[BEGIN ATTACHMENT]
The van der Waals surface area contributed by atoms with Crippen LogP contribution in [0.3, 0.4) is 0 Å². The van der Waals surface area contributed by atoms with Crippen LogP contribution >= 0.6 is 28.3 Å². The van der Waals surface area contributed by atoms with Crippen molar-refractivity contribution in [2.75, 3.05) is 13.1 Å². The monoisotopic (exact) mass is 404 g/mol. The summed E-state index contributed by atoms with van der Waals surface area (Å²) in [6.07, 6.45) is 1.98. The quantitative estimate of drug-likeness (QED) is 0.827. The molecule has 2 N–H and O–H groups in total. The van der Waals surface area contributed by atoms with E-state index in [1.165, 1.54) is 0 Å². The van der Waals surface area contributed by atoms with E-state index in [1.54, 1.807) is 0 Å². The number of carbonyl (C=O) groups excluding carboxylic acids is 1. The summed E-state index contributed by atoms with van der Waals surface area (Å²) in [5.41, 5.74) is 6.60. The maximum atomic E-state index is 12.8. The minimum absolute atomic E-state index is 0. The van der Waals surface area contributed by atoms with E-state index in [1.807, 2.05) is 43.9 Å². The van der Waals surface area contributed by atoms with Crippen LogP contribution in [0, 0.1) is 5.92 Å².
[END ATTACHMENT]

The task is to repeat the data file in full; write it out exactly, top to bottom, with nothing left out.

The van der Waals surface area contributed by atoms with Crippen LogP contribution in [0.3, 0.4) is 0 Å². The van der Waals surface area contributed by atoms with Crippen LogP contribution >= 0.6 is 28.3 Å². The van der Waals surface area contributed by atoms with Crippen molar-refractivity contribution in [2.75, 3.05) is 13.1 Å². The monoisotopic (exact) mass is 404 g/mol. The summed E-state index contributed by atoms with van der Waals surface area (Å²) in [6.07, 6.45) is 1.98. The quantitative estimate of drug-likeness (QED) is 0.827. The molecule has 2 N–H and O–H groups in total. The van der Waals surface area contributed by atoms with E-state index in [1.165, 1.54) is 0 Å². The van der Waals surface area contributed by atoms with E-state index in [1.54, 1.807) is 0 Å². The number of carbonyl (C=O) groups excluding carboxylic acids is 1. The summed E-state index contributed by atoms with van der Waals surface area (Å²) in [5.41, 5.74) is 6.60. The maximum atomic E-state index is 12.8. The minimum absolute atomic E-state index is 0. The van der Waals surface area contributed by atoms with E-state index in [1.807, 2.05) is 43.9 Å². The van der Waals surface area contributed by atoms with Crippen LogP contribution in [0, 0.1) is 5.92 Å².